If you entered the U.S. on a K-1 (fiancé) visa, you have 90 days in which to get married to the U.S. citizen who petitioned for you. K-1 status in the U.S. cannot be renewed, so if you don't get married within that time, you are expected to leave. But once you're married, you can apply for a U.S. green card (lawful residence), through a process called "adjustment of status." This article gives an overview of how that process works.
As a side note, the law does not require you to apply for a green card after your marriage. You can simply leave the United States.
And if this process seems complicated, or if there are any possible legal difficulties in your case, you might want to get a copy of Nolo's book, Fiance & Marriage Visas: A Couple's Guide to U.S. Immigration or hire an immigration attorney.
Major Steps in Adjusting Status After K-1 Fiance Visa Entry
In order to adjust your status in the U.S., you'll need to
- prepare various U.S. government forms
- gather various documents, such as your marriage certificate
- undergo a medical exam or get up to date on your vaccinations plus get a vaccination report (if you didn't already have these done within the last year)
- mail your forms, documents, exam report, and a fee to an office of U.S. Citizenship and Immigration Services (USCIS)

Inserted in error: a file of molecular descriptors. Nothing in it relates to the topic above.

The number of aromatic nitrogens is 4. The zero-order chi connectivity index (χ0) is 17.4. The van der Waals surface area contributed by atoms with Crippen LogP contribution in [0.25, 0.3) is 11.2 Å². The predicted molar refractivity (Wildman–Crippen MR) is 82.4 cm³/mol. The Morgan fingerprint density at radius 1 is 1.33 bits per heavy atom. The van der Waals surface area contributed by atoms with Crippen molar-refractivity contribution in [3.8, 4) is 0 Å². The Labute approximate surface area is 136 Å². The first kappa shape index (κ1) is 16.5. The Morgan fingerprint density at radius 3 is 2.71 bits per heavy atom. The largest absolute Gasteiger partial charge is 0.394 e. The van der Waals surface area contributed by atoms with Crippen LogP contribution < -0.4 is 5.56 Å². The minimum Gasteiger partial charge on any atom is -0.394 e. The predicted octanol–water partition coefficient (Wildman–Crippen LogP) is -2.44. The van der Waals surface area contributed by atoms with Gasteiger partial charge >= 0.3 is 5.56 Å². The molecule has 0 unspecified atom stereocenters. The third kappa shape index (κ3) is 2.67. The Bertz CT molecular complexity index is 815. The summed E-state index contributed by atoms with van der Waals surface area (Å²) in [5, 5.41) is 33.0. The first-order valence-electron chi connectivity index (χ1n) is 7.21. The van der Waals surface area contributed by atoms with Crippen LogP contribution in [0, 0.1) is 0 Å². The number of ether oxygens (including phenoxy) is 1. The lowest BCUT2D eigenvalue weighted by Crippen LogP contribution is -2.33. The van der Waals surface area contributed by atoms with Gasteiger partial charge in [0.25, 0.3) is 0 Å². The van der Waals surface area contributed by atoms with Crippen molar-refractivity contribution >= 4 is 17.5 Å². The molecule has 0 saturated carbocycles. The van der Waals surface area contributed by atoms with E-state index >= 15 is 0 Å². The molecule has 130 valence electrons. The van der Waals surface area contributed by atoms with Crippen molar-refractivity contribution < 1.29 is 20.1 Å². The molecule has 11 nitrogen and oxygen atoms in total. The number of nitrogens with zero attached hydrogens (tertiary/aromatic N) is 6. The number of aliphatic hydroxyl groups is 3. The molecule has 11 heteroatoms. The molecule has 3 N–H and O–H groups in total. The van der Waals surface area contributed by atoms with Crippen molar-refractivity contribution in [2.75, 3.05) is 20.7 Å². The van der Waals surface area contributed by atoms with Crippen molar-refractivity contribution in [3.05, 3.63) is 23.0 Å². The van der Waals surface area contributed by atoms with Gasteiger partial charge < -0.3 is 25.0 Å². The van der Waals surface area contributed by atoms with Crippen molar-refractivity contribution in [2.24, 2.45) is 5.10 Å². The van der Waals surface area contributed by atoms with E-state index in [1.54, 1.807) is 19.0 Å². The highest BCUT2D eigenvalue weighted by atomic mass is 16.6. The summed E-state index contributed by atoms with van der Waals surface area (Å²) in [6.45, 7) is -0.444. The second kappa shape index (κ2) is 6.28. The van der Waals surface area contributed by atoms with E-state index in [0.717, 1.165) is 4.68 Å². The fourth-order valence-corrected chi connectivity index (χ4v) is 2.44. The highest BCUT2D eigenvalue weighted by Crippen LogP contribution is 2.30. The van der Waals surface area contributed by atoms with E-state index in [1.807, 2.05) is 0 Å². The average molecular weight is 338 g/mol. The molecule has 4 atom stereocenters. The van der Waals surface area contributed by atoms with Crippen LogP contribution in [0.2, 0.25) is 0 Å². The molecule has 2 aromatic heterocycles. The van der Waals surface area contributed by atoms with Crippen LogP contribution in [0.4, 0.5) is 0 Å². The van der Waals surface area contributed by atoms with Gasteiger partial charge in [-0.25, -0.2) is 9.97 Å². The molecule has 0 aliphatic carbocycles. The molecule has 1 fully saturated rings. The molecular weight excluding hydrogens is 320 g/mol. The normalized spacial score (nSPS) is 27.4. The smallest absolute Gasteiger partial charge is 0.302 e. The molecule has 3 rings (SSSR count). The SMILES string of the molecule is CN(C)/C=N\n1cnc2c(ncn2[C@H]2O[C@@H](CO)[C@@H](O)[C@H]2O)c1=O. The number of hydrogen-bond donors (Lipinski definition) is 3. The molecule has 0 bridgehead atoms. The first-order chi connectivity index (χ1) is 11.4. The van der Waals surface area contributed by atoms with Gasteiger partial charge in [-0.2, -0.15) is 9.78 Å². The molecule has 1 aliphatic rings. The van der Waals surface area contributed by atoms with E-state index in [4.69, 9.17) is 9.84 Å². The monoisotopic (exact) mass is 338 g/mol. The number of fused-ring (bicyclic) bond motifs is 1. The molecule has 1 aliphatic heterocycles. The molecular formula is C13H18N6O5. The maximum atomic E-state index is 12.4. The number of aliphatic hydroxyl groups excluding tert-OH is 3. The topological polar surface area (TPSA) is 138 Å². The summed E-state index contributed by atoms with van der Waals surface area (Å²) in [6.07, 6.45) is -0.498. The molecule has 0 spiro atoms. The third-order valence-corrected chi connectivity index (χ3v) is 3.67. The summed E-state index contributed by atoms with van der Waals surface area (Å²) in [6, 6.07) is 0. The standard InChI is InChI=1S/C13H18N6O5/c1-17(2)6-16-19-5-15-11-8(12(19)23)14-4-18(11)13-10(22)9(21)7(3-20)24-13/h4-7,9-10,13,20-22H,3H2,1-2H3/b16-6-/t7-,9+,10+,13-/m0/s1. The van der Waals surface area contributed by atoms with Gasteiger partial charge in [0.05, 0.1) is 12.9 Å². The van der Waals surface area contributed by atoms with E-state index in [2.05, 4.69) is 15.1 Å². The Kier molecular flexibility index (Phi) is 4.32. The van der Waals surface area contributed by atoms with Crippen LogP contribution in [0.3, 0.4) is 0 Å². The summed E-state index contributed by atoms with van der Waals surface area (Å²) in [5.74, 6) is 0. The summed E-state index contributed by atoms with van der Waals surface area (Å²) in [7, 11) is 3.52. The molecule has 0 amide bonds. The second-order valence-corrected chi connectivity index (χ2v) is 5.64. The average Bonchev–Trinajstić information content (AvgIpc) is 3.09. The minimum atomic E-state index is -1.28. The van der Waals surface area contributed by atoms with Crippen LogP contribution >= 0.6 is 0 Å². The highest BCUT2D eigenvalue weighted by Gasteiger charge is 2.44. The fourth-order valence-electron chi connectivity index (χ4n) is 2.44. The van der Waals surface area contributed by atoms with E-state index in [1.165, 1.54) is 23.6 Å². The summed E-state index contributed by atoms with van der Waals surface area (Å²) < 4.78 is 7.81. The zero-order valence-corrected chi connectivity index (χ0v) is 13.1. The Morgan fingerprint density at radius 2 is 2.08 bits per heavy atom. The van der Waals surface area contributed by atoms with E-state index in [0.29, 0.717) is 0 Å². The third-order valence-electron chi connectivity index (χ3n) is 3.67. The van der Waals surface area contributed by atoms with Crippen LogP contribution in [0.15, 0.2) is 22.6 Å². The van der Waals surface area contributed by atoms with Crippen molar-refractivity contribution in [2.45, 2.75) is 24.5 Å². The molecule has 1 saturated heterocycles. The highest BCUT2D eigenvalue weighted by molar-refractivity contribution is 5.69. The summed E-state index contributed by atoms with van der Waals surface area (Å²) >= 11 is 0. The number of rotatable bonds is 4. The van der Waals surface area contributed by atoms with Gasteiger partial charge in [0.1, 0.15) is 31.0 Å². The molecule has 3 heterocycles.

- attend a biometrics (fingerprinting) appointment, and
- attend an interview (both you and your U.S. citizen spouse) at a USCIS office.
At or soon after your interview, if all goes well, USCIS will approve you for U.S. residence. You will not, however, become a permanent resident right away. Because of the recency of your marriage, you will first need to spend two years as a "conditional resident," then apply to transition to permanent residence.
Forms Required for K-1 Fiance Entrant Adjusting Status
The USCIS forms that you'll need to download from the USCIS website (for free) and fill out include:
- Form I-485, Application to Register Permanent Residence or Adjust Status. This is filled out by the immigrant, and is the primary application used in requesting a green card from within the U.S.
- Form I-864, Affidavit of Support Under Section 213A of the Act or, if applicable, the I-864EZ, Affidavit of Support Under Section 213A of the Act. The affidavit must be prepared by the U.S. citizen spouse, known as the "petitioner," along with supporting financial documents. The affidavit promises that the U.S. spouse not only has the financial capacity to support the immigrant, but that the spouse will do so, in place of any government assistance, for approximately the next ten years (regardless of divorce).
- Form I-944, Declaration of Self-Sufficiency. A new requirement starting February 24, 2020, this calls for extensive financial information and documentation, to prove that you are not inadmissible as a likely public charge.
- Form I-765, Application for Employment Authorization. This allows the immigrant to receive a U.S. work permit (employment authorization document) covering the period before green-card approval. It's a photo id card, handy for identification purposes even if you don't plan to work during this time.
- Form I-131, Application for Travel Document. The immigrant should fill this out and submit it if there's any chance that he or she will want to leave the U.S. before the interview. Without receiving "Advance Parole," which this form is used to request, leaving the U.S. will result in USCIS cancelling the application, on grounds that it was abandoned.